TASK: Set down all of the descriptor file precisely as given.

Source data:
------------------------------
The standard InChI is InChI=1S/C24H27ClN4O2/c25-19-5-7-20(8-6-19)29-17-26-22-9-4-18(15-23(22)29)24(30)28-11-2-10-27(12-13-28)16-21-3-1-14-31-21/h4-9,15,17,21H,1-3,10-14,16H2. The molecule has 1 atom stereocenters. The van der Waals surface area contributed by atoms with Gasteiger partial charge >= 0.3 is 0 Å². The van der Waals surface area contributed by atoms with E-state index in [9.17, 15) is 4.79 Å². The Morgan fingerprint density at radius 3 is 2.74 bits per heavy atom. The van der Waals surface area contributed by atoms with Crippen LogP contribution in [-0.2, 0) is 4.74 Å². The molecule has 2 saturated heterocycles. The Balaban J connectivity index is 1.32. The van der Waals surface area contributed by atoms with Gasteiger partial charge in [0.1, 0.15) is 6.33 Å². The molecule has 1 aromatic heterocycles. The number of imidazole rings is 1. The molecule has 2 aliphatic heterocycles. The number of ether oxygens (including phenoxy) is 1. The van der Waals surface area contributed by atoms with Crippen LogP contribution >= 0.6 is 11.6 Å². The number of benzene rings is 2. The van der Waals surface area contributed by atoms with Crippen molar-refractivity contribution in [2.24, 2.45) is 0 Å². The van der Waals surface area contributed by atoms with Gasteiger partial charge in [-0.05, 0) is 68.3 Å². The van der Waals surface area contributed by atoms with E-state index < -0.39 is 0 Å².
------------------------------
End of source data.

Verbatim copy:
The standard InChI is InChI=1S/C24H27ClN4O2/c25-19-5-7-20(8-6-19)29-17-26-22-9-4-18(15-23(22)29)24(30)28-11-2-10-27(12-13-28)16-21-3-1-14-31-21/h4-9,15,17,21H,1-3,10-14,16H2. The molecule has 1 atom stereocenters. The van der Waals surface area contributed by atoms with Gasteiger partial charge >= 0.3 is 0 Å². The van der Waals surface area contributed by atoms with E-state index in [9.17, 15) is 4.79 Å². The Morgan fingerprint density at radius 3 is 2.74 bits per heavy atom. The van der Waals surface area contributed by atoms with Crippen LogP contribution in [-0.2, 0) is 4.74 Å². The molecule has 2 saturated heterocycles. The Balaban J connectivity index is 1.32. The van der Waals surface area contributed by atoms with Gasteiger partial charge in [0.1, 0.15) is 6.33 Å². The molecule has 1 aromatic heterocycles. The number of imidazole rings is 1. The molecule has 2 aliphatic heterocycles. The number of ether oxygens (including phenoxy) is 1. The van der Waals surface area contributed by atoms with Crippen LogP contribution >= 0.6 is 11.6 Å². The number of benzene rings is 2. The van der Waals surface area contributed by atoms with Crippen molar-refractivity contribution in [2.24, 2.45) is 0 Å². The van der Waals surface area contributed by atoms with Gasteiger partial charge in [-0.05, 0) is 68.3 Å². The van der Waals surface area contributed by atoms with E-state index < -0.39 is 0 Å².